Keep moving along, then go back down the elevator  / escalators to the gift shop.  The prices were a bit outside my reasonable range, but I suppose that shouldn’t have surprised me…


Walking distance: A good half mile; probably more

Time needed: You could probably rush through in a half hour or so, but I’d recommend at least an hour (the official estimate is 45 minutes).  We took our good ol’ time and spent just over two hours.

Hours: 9:00am to 4:15pm (everyone must exit the facility by 4:30pm); closed most Federal holidays and when the Department of Homeland Security level is elevated to Code Orange

Fees: None!  (Unless you shop the gift store, of course)


Walking Difficulty ★☆☆☆☆ (Not difficult at all)

Road to the attraction ★★★★☆

Signs ★★★★★

Interest ★★★★★

Price for value ★★★★★

Would I go 100 miles out of my way for this? ★★★★★

Overall Rating: ★★★★☆

Approaching the Philadelphia Mint from Arch Street, Philadelphia, Pennsylvania

Approaching the Philadelphia Mint from Arch Street

Getting to the Philadelphia Mint

From I-95 S: Take Exit 22 toward US-30 E / Independence Hall.  After 0.6 miles, turn right onto Callowhill Street for 0.2 miles.  Turn left onto N 4th Street for 0.4 miles, then turn right onto Arch Street.  Turn right onto the first cross street onto N 5th Street / N Independence Mall E.  After a mere 305 ft., take a slight right onto N 5th Street, with the Mint on the right.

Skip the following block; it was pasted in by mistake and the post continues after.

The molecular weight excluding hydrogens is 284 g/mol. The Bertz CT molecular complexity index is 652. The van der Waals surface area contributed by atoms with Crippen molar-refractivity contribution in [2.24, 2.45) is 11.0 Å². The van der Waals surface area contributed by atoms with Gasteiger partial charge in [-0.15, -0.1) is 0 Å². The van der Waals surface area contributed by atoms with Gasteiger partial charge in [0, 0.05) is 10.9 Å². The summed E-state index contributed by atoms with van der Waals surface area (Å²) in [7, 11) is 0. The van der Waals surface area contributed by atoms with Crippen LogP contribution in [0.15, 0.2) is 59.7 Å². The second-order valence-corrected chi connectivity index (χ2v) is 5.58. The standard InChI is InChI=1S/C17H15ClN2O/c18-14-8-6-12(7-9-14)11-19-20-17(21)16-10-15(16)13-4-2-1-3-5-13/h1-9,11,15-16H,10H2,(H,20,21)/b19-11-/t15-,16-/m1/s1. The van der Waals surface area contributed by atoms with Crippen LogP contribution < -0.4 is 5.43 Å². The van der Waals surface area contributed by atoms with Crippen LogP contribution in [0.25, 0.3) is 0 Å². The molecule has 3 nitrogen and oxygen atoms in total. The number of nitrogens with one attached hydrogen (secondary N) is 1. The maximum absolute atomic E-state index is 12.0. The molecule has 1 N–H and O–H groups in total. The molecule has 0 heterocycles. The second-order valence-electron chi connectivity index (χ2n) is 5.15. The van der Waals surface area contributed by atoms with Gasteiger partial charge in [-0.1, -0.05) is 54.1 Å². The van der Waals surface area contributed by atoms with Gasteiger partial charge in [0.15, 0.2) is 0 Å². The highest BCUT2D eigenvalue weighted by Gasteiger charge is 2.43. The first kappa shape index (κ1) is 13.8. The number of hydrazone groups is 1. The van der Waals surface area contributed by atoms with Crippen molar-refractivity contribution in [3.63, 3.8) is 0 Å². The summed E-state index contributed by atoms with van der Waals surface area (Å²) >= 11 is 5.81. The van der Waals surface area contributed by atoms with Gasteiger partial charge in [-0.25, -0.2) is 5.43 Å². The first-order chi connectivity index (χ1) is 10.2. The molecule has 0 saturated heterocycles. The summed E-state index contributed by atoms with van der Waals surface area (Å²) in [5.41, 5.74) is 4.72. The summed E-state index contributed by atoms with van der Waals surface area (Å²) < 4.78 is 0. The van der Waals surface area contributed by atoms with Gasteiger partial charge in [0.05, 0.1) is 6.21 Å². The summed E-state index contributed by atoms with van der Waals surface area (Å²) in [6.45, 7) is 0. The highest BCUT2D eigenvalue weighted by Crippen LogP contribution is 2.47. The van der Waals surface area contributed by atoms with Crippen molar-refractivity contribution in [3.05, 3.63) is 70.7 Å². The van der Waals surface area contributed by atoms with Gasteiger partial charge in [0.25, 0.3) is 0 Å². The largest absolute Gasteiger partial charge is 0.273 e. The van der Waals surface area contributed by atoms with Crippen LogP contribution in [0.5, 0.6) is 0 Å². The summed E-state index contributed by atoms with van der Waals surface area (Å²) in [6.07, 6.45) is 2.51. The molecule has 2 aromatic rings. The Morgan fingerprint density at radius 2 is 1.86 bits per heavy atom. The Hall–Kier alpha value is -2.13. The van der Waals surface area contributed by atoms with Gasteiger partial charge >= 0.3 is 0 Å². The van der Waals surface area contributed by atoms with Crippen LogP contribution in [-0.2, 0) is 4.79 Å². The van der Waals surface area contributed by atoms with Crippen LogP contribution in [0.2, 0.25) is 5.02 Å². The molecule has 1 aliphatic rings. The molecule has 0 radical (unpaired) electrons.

From I-95 N: Take Exit 22 toward US-30 E / Independence Hall.  After 0.7 miles, use the left lane to merge onto Callowhill Street for 259 ft.  Turn left on N 4th Street.  After 0.4 miles, turn right on Arch Street and (472 ft. later) turn right onto the first cross street (N 5th Street / N Independence Mall E).  After 305 ft., take a slight right onto N 5th Street; the Mint will be on the right.


There’s no parking outside the Philadelphia Mint or really anywhere nearby.  We found some parking just north of Chinatown, but there’s probably something you could pay for a whole lot closer.  If you’re walking, keep following the signs on the street corners; they’ll get you to the Mint quite a bit faster than I could by telling you how to do it.

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This Week’s Featured Product!

If you’re interested in the history of the Philadelphia Mint and other Mints within the US, this coffee-table type book offers interesting insight into the Mint and its history.



2 thoughts on “Visiting the US Mint in Philadelphia

  1. Pingback: Visiting the Liberty Bell Center in Philadelphia - Anne's Travels

  2. Pingback: A Visit to Franklin Court - Anne's Travels